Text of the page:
Halifax Memories 21 - India Disaster 

Facing Halifax Train station, at the bottom of Horton Street is India Building. When it was built, India buildings was likely named after trade links with the Far East. It opened as a wool warehouse and offices for export trader, James Riley in 1861.

Just 10 years later, most of the building was rented by Alfred Bottomley, a cigar manufacturer. 16th October, 1895 was a day Alfred Bottomley would never forget after disaster struck.

Problems started in July 1871, when a plumber, that was doing some work on the top of the building, noticed a crack in the cornice. So, he reported it to the building owner, Jeremiah Ingham. It seems that this was not repaired.

On 16th October in 1895 at 6.05pm, Mr Bottomley was driven down Horton Street and to the doors on the corner of Church Street by his coachman, so that he could collect his son and take him home. Nearly all other workers had already gone home when Mr Bottomley went in to collect his son but, he had already left. Mr Bottomley set off back to his waiting coach but then decided to go to his office for his newspaper when he heard an almighty crash outside.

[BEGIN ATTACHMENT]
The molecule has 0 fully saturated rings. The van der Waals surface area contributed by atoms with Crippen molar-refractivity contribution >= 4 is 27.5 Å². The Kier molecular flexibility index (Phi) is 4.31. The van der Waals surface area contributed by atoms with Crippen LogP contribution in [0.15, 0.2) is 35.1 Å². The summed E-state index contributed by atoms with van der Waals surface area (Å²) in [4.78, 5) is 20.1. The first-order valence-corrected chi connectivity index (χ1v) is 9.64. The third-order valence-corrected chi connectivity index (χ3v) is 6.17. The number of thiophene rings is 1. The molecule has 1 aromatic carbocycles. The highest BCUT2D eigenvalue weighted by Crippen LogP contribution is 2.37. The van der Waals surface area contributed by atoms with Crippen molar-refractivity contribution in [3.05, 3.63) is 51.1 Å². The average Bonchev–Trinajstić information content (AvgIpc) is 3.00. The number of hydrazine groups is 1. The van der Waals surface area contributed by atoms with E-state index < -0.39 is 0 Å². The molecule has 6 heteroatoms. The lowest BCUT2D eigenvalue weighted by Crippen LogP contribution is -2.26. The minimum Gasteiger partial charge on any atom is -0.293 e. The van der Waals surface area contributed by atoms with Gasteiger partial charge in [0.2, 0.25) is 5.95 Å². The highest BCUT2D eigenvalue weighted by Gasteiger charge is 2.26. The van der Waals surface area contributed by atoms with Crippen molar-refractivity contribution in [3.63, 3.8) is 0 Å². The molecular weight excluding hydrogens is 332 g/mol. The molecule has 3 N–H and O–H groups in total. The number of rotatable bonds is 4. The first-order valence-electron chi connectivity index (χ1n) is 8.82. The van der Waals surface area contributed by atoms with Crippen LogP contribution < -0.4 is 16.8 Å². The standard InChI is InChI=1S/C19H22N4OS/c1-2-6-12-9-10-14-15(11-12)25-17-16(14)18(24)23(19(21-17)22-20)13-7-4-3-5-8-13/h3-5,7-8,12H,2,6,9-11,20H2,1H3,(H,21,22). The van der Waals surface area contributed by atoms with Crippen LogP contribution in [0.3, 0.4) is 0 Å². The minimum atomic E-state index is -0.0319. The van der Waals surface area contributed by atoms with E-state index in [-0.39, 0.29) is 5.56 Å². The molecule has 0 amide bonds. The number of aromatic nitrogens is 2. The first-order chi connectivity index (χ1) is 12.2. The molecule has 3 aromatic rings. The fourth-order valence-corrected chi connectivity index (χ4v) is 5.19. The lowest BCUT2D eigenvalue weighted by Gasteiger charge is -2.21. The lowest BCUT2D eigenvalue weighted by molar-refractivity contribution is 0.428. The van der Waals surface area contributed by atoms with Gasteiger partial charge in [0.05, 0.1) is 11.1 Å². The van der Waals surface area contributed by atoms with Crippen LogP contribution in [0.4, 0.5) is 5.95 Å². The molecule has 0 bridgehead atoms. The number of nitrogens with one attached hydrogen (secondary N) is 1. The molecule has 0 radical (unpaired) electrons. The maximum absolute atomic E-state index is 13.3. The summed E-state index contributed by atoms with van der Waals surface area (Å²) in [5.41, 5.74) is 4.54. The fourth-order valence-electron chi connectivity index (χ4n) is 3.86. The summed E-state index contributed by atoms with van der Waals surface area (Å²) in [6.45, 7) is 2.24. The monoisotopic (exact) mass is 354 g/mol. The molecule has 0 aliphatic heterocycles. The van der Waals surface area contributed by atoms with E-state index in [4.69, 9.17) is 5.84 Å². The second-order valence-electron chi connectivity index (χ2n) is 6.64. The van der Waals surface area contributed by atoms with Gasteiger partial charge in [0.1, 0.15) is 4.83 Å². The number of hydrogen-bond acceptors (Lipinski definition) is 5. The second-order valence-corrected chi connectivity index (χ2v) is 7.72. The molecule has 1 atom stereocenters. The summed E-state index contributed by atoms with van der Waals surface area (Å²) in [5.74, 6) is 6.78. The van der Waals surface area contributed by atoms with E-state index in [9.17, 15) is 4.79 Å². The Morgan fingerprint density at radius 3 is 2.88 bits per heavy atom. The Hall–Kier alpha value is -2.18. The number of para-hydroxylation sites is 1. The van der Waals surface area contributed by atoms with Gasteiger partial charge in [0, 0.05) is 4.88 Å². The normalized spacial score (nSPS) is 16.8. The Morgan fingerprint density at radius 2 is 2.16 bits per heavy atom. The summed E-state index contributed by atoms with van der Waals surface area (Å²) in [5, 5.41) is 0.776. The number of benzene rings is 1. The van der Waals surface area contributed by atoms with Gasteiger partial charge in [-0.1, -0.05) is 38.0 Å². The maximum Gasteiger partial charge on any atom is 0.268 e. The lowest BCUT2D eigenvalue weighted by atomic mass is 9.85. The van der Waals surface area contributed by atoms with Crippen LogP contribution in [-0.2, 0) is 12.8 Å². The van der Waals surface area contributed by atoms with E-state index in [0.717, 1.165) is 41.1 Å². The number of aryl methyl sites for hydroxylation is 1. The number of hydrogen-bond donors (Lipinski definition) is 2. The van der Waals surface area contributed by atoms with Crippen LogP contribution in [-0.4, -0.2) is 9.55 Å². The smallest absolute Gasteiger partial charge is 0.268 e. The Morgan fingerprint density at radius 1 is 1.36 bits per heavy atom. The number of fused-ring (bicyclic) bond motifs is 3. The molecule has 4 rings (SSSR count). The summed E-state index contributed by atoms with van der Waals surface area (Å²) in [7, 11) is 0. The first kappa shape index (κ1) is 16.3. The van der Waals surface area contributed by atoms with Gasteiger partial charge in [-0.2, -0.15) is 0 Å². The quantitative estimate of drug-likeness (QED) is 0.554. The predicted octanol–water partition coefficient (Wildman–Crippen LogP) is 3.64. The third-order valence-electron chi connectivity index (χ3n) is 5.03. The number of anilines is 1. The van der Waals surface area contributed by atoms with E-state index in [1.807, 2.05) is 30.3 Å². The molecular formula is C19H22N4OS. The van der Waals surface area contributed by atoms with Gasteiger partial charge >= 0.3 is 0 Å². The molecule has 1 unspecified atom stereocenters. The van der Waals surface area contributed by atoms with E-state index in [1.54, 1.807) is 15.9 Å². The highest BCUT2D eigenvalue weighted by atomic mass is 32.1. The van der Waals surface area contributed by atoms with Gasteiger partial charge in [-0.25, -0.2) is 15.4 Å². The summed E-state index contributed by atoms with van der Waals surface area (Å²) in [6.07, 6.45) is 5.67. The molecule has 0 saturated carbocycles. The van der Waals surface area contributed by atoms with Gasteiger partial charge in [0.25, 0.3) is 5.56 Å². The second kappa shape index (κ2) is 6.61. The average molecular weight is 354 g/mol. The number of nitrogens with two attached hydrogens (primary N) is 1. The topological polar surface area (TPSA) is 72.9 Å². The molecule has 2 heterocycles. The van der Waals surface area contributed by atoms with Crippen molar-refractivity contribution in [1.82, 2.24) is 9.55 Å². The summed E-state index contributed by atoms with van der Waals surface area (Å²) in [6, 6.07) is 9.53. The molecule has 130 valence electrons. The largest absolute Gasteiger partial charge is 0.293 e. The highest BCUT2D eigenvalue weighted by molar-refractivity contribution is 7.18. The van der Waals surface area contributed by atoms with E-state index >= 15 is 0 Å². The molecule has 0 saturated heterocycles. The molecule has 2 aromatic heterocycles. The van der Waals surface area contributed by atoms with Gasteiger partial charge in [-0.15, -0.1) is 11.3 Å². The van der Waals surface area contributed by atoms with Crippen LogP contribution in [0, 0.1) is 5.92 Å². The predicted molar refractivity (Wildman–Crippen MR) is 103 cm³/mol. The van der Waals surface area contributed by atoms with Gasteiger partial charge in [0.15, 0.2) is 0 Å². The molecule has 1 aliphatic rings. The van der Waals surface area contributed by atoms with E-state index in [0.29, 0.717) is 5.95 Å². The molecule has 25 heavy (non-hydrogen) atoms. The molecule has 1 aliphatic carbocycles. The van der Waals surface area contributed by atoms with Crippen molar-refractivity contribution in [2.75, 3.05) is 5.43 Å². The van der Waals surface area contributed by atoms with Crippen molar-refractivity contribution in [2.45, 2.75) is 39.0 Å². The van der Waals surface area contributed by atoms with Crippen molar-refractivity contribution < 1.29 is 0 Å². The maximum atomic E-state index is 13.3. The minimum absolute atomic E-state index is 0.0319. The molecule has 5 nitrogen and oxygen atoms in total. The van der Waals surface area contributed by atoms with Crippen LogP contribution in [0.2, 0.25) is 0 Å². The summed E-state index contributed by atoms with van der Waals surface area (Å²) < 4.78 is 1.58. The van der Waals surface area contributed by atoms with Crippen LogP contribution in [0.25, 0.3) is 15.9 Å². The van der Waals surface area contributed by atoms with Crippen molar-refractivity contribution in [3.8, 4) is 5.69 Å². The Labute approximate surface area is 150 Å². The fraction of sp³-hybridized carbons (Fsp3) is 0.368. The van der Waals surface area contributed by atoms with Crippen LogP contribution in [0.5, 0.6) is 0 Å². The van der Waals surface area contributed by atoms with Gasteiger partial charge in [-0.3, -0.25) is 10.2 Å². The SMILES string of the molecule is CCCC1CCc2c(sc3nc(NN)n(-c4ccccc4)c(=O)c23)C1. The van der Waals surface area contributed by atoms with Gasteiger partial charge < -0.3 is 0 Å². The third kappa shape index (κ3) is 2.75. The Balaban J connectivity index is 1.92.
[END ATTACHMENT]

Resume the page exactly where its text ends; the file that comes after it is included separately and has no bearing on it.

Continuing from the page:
Mr Bottomley hurried outside to a scene of total devastation.  There were huge stones strewn all across Church Street including the area his coach and coachman were waiting, now crushed. Mr Bottomley felt senseless. The entire length of overhanging coping stonework and cornices from the top of the building had crashed to the ground. 

He remembered calling out "Where is my coachman?" and being concerned for others buried under the tonnes of rubble. The noise was heard at the train station and the stationmaster sent staff to help.

The carriage was crushed along with the horse and coachman, but amazingly, there were no other fatalities considering the time of day.

You can see the different stonework in the above pictures.

The weight of the stone was enough to crack a gas main which caused an explosion,. This completely destroyed a house on Church Street.

Thousands attended the funeral of the coachman, William Holroyd who lived at Stanley Road, Parkinson Lane and the ceremony was paid for by Alfred Bottomley. Mr Holroyd left a wife and seven children.

The incident happened at around 6.10pm that evening. Just 10 minutes earlier, 120 of Bottomley's employees, mostly young women working for his Halifax Cigar Manufactory, had clocked off and left the building. Luckily for them they did not linger.

The building also housed Sutcliffe and Co's wool  warehouse and the business of Lawson Saville, piano merchant.

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